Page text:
Moroccan lawmakers just approved a banking bill that provides for the creation of Islamic banks.
According to Minister-Delegate for the Budget Driss Azami, "participatory financial products and services can make an important contribution to the mobilisation of savings and financial inclusion in
The move by the Chamber of Representatives on
The PJD had long underlined its commitment to the plan, in order to cater to the needs of a certain segment of the population and attract foreign investors. The cabinet in January took the first step by adopting the draft law.
The law covers the basic principles of Sharia finance, defines concepts, details the wording and scope of contracts and transactions, and outlines consumer protection measures and the supervision of participating banks by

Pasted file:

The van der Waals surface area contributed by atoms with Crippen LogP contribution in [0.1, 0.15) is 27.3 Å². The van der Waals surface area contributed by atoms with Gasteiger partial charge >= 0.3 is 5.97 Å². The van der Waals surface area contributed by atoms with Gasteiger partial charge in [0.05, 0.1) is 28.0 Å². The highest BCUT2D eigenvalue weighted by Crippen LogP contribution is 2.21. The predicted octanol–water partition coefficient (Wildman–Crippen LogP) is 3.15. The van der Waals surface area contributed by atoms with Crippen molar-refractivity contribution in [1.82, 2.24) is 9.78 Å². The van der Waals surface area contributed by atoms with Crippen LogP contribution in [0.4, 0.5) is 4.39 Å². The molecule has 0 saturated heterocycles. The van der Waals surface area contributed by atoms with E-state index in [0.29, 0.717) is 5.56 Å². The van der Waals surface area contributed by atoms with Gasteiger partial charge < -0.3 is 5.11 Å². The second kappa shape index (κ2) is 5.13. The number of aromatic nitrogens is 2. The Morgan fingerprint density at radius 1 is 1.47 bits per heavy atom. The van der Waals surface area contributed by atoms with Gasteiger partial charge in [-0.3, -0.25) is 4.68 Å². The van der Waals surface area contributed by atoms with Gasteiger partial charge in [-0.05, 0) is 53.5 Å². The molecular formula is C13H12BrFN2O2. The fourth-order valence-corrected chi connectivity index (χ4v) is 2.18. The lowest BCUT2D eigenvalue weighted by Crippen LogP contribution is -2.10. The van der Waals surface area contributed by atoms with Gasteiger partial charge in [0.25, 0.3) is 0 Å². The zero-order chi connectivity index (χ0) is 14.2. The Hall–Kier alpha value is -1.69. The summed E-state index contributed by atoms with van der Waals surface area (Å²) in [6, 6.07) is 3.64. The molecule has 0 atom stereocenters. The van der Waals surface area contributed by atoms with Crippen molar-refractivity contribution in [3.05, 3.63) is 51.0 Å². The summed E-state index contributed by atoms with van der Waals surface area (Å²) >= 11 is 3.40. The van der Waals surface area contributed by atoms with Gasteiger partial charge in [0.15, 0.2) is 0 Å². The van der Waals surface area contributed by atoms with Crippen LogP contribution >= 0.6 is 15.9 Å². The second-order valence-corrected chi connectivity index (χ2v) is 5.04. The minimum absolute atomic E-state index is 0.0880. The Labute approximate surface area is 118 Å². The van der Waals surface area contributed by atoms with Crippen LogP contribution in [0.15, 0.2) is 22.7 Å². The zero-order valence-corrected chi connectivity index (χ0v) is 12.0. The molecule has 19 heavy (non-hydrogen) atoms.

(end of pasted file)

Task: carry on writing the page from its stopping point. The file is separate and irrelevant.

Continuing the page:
A range of financial products and services will be offered not only to Moroccans within the kingdom but also to those living in countries where participatory finance products are available.
The MPs who spearheaded the bill said that it addressed a grievance stretching back many years. According to the leader of the PJD group in the Chamber of Representatives,
Some other lawmakers, however, warned against the idea of "halal" and "haram" banks.
"There's no danger of ill-feeling being stirred up within society by the concept of halal or haram because Moroccans are aware of the services offered by each type of bank," sociologist
Said Khairoune, the president of the
The introduction of Islamic banks in
Foreign investors are already interested in
"Islamic finance has great potential in
"My husband didn't want to take out a normal bank loan to buy an apartment," she told Magharebia. "We've been saving up for years, but it's not enough to achieve this goal. Only Islamic banks offer a solution for us," she said.
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